Annals of Indian Academy of Neurology
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   2022| September  | Volume 25 | Issue 7  
    Online since September 7, 2022

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Air pollution and headache disorders
Divyani Garg, Man Mohan Mehndiratta, Mohammad Wasay, Vasundhara Aggarwal
September 2022, 25(7):35-40
Air pollution, the most prevalent form of pollution worldwide, is associated with a wide range of neurological disorders, including neurodegenerative conditions, stroke, autism, depression, and developmental delay. There is accumulating evidence on the association between air pollution and headache disorders, especially migraine. Many classical and non-classical air pollutants have been associated with headache, including particulate matter, nitrogen dioxide, sulfur dioxide, ozone, carbon monoxide, as well as polycyclic aromatic hydrocarbons and volatile organic compounds. There has also been research on the impact of biomass fuels on health-related symptoms, including headache, which form an important source of air pollution in our country. The exact mechanisms underlying headache pathophysiology vis-à-vis air pollution are not precisely defined but include triggering of neuroinflammation and activation of the transient receptor potential ankyrin 1 (TRPA1)-associated pathways. Evidence from different regions of the world indicates a significant association between headache incidence and prevalence, and occurrence of air pollution. Despite growing data, research on adverse effects of air pollution on headache disorders remains limited, and appropriate outcome measures are not holistically defined in these studies. Due to the rapid advancement of the scourge of air pollution, there is a pressing need to expand the arena of research, specifically focused on pathological mechanisms, impact on health and quality-of-life parameters, as well as broader global ramifications.
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Environmental toxins and brain: Life on earth is in danger
Vasundhara Aggarwal, Man M Mehndiratta, Mohammad Wasay, Divyani Garg
September 2022, 25(7):15-21
Man and environment have a strong connection with each other for their functioning. Environmental toxins which can be natural or manmade result in the loss of this balance by causing systemic inflammatory response within the human body, with the brain being the most affected target end-organ. These problems are more prominent in Third World countries, where environmental regulations laws are either relaxed or non-existent. These neurotoxins play a very important aetiological role in the manifestation of various neurodegenerative diseases, neurodevelopmental disorders and psychiatric disorders. Environmental neurotoxicity results from inhibition of mitochondrial activity, excess oxidative stress leading to neuroinflammation, and promoting apoptosis and neuronal cell death. Having the know-how of these neurotoxins will provide insight into the process of neurodegeneration and will result in further designing of studies to delve into processes and mechanisms of neuronal regeneration and axonal sprouting. This review highlights the various central nervous system disorders associated with exposure to environmental neurotoxins and discusses the way forward to prevent or halt the process of neurodegeneration.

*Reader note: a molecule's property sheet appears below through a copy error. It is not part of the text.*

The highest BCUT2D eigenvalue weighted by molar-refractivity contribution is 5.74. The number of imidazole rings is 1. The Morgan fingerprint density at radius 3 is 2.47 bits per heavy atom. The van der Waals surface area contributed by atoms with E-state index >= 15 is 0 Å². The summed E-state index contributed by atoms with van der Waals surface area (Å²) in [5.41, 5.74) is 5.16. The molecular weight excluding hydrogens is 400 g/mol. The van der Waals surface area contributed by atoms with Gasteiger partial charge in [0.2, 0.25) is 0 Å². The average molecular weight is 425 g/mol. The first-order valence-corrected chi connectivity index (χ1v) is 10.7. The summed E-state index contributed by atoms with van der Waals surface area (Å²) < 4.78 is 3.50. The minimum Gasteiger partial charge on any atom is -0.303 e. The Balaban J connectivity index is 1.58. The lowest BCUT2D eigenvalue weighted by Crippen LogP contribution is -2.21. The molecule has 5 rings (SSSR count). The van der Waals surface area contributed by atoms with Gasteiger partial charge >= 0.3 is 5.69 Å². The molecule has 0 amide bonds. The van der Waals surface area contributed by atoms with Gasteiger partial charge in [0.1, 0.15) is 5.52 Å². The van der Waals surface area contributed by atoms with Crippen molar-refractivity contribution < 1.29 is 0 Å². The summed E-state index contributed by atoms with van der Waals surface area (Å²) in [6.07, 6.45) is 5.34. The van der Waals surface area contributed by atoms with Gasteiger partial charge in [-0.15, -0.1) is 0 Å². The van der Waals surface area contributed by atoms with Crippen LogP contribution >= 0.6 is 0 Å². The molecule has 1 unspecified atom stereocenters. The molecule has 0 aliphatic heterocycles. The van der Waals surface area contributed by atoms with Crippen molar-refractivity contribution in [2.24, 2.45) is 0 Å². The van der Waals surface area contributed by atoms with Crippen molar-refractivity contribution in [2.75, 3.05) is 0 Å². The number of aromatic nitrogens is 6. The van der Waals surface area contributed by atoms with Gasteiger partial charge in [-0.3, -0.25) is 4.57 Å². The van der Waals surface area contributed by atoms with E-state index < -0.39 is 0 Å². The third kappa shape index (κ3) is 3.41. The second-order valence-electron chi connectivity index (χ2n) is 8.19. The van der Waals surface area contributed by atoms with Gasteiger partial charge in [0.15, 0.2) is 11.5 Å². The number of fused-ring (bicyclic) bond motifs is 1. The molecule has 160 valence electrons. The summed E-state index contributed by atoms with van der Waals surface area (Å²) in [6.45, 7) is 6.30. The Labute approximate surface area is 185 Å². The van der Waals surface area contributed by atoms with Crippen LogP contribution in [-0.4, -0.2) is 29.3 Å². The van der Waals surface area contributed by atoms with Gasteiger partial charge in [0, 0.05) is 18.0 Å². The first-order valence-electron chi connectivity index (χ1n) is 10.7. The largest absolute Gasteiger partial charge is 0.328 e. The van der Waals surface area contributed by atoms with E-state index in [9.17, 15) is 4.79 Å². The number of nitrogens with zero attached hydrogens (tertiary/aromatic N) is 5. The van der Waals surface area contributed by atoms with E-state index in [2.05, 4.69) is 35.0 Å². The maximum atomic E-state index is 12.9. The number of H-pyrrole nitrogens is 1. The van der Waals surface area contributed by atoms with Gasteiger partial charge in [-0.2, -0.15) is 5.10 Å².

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Air pollution and ischaemic stroke
Jamie S Y. Ho, Eric Jou, Benjamin Y Q. Tan, Vijay K Sharma
September 2022, 25(7):26-34
Air pollution is a significant contributor of cardiovascular diseases, including ischaemic stroke (IS), with substantial mortality and morbidity. However, associations between air pollution and IS remain unclear. Limited data are available on the relationship between IS and individual air pollutants. In this systematic review, we present an overview of the current literature about various individual ambient air pollutants that are believed to contribute towards incidence of hospitalization and mortality related to IS.
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Current evidence for the association between air pollution and Parkinson's disease
Yuji Saitoh, Hidehiro Mizusawa
September 2022, 25(7):41-46
Parkinson's disease (PD) is a progressive neurodegenerative disorder, and its global incidence is on the rise. There is increasing interest in understanding the role of air pollution in the development of human disease. Although the precise mechanisms are not understood, several epidemiological studies have reported a positive association between air pollution and the risk of PD. However, the various pollutants studied, endpoints measured, and differences in study design yield conflicting results. This review summarizes recent evidence regarding the relationship between particulate matter, ozone, nitrogen dioxide, sulfur dioxide, and carbon monoxide and PD. Limitations and challenges are also discussed, with suggestions for future work to understand the true effects of air pollution on PD.